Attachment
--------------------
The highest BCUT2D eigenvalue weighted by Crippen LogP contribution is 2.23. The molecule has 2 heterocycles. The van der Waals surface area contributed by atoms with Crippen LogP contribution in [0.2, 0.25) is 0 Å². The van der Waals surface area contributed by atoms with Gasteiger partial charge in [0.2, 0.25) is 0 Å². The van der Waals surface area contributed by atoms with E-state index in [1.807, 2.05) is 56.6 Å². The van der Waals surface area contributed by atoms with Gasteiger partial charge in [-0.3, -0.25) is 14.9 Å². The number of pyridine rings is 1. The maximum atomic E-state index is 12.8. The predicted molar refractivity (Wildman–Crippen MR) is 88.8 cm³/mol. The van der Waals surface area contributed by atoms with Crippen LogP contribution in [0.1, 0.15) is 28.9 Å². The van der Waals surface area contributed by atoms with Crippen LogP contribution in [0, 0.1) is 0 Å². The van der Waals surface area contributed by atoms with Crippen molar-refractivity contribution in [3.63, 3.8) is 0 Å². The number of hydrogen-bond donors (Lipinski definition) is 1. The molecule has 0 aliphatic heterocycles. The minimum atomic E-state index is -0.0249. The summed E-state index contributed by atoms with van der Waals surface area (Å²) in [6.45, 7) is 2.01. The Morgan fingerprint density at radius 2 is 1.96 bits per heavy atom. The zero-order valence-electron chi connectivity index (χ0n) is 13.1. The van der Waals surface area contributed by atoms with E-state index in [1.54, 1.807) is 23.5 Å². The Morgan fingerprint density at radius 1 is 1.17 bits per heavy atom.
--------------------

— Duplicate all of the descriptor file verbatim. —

The highest BCUT2D eigenvalue weighted by Crippen LogP contribution is 2.23. The molecule has 2 heterocycles. The van der Waals surface area contributed by atoms with Crippen LogP contribution in [0.2, 0.25) is 0 Å². The van der Waals surface area contributed by atoms with Gasteiger partial charge in [0.2, 0.25) is 0 Å². The van der Waals surface area contributed by atoms with E-state index in [1.807, 2.05) is 56.6 Å². The van der Waals surface area contributed by atoms with Gasteiger partial charge in [-0.3, -0.25) is 14.9 Å². The number of pyridine rings is 1. The maximum atomic E-state index is 12.8. The predicted molar refractivity (Wildman–Crippen MR) is 88.8 cm³/mol. The van der Waals surface area contributed by atoms with Crippen LogP contribution in [0.1, 0.15) is 28.9 Å². The van der Waals surface area contributed by atoms with Crippen LogP contribution in [0, 0.1) is 0 Å². The van der Waals surface area contributed by atoms with Crippen molar-refractivity contribution in [3.63, 3.8) is 0 Å². The number of hydrogen-bond donors (Lipinski definition) is 1. The molecule has 0 aliphatic heterocycles. The minimum atomic E-state index is -0.0249. The summed E-state index contributed by atoms with van der Waals surface area (Å²) in [6.45, 7) is 2.01. The Morgan fingerprint density at radius 2 is 1.96 bits per heavy atom. The zero-order valence-electron chi connectivity index (χ0n) is 13.1. The van der Waals surface area contributed by atoms with E-state index in [1.54, 1.807) is 23.5 Å². The Morgan fingerprint density at radius 1 is 1.17 bits per heavy atom.